Java String formatting with the String format method

Java String formatting FAQ: How can I format Java String output?

For a long time I appended Java Strings together (using the "+" operator) to combine them into the output format I wanted, but I always knew that approach was pretty ugly. Fortunately at some point I learned how to use the String format method to format my text, and as you'll see, the resulting Java code is much cleaner this way.

If you're familiar with the sprintf function of other programming languages, the String format method is basically a "Java sprintf" method. Let's take a look at a few quick examples.

A quick Java String format (String.format) example

Here's a quick example of how to use the format method to format a string before I pass it to a Log4J log.debug method:

log.debug( String.format("The rename status is (%d)", RENAME_SUCCEEDED) );

If you're familiar with the sprintf function from other languages like C, Perl, or Ruby, this syntax will look familiar. But, if you're not familiar with this syntax, what happens in the line of code above is that the %d in my Java String is replaced by the value of the variable RENAME_SUCCEEDED, which in this case happens to be a constant in my class. The %d symbol is a placeholder that indicates that a decimal value (something like an int or long in Java) should be printed in place of this symbol. The value of that decimal comes from the variable that follows my string, in this case the RENAME_SUCCEEDED variable.

"Java sprintf" - assigning a formatted String to another String

If it helps to see the format method used without the additional log.debug method, here's an example where I use the String.format method to assign a similarly formatted String to another String:

String status = String.format("The rename status is (%d)", RENAME_SUCCEEDED);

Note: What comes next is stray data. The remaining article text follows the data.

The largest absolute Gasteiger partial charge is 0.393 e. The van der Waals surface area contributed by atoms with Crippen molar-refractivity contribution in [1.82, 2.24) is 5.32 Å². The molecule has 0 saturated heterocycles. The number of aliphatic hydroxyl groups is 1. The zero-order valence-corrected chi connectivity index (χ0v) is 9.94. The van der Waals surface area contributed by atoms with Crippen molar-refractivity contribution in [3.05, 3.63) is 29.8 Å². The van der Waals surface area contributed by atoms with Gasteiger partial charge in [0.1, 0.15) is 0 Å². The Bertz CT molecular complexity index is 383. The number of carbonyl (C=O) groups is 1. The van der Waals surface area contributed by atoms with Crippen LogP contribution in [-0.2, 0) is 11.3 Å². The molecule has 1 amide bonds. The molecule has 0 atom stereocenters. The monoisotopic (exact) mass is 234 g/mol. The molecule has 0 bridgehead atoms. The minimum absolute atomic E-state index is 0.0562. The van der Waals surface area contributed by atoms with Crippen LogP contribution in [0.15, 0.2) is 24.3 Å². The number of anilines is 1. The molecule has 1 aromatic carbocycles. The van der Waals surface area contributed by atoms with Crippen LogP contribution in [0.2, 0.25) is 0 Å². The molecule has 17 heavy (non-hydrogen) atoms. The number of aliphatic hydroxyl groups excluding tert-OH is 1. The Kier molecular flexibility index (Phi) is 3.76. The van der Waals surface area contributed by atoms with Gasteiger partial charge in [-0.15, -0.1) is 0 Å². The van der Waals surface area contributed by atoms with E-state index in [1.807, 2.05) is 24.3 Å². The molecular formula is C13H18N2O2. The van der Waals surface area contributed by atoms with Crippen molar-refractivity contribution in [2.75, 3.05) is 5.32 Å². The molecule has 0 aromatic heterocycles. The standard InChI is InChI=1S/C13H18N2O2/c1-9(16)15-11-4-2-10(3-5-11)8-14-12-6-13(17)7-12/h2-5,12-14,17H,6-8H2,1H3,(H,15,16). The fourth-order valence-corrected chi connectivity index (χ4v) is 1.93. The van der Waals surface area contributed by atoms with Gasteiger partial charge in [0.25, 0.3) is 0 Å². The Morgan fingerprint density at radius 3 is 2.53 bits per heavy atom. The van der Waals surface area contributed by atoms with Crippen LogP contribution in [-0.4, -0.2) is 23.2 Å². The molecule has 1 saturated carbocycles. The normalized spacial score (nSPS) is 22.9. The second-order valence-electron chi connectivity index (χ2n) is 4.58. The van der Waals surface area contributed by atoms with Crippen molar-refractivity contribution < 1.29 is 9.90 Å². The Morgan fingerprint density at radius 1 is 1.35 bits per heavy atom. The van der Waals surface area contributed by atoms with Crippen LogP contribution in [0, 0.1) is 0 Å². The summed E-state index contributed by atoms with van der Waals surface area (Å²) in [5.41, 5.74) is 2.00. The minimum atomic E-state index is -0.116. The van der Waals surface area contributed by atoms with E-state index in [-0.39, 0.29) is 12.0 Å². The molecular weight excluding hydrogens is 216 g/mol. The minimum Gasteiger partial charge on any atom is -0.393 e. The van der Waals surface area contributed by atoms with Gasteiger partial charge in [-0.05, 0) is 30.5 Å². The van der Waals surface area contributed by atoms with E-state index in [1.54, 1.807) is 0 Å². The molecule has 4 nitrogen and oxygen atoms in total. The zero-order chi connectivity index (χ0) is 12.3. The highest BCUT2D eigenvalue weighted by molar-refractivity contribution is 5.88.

Using Java String format with multiple variables

Finally, here is an example of how to use multiple variables with the String format method:

log.debug( String.format("%s is %d years old, er, young", "Al", 45) );

Note that I keep using the log.debug method in these examples for a reason, specifically that I want to show this String format method. However, if you're interested in just printing formatted Strings to system output or system error, there are System.out.format and System.err.format methods that are very similar to the String format method. Rather than make this tutorial any longer, here's a link to a Java System.out.format (Java printf) example.

Java String format - printf-style formatting examples

As a final note, if you're not familiar with the printf function in other languages, including all the different printf print formatting options you can use, I've put together this printf format example page, with printf examples shown in several different programming languages.

Very Useful Info

Very Useful Info Thanks for the same

Java String formatting with the String format method

SUDDENLY!!! - IT'S THE MIDDLE OF THE NIGHT AND I'M DRAWING A BLANK!!! Thanks, this was very helpful.

any difference in performance

Is there any difference in performance of using
String.format("%1s %2s %3s",x,y,z);
and
String a = x+y+z;

thanks

Java String format performance

I don't know what the performance difference is there, you'd have to write some tests to see. However, if this is in a production program, I'd use the normal String concatenation operator, or a StringBuilder, as opposed to the String.format approach. The first two are a little more standard and probably more easily maintainable.

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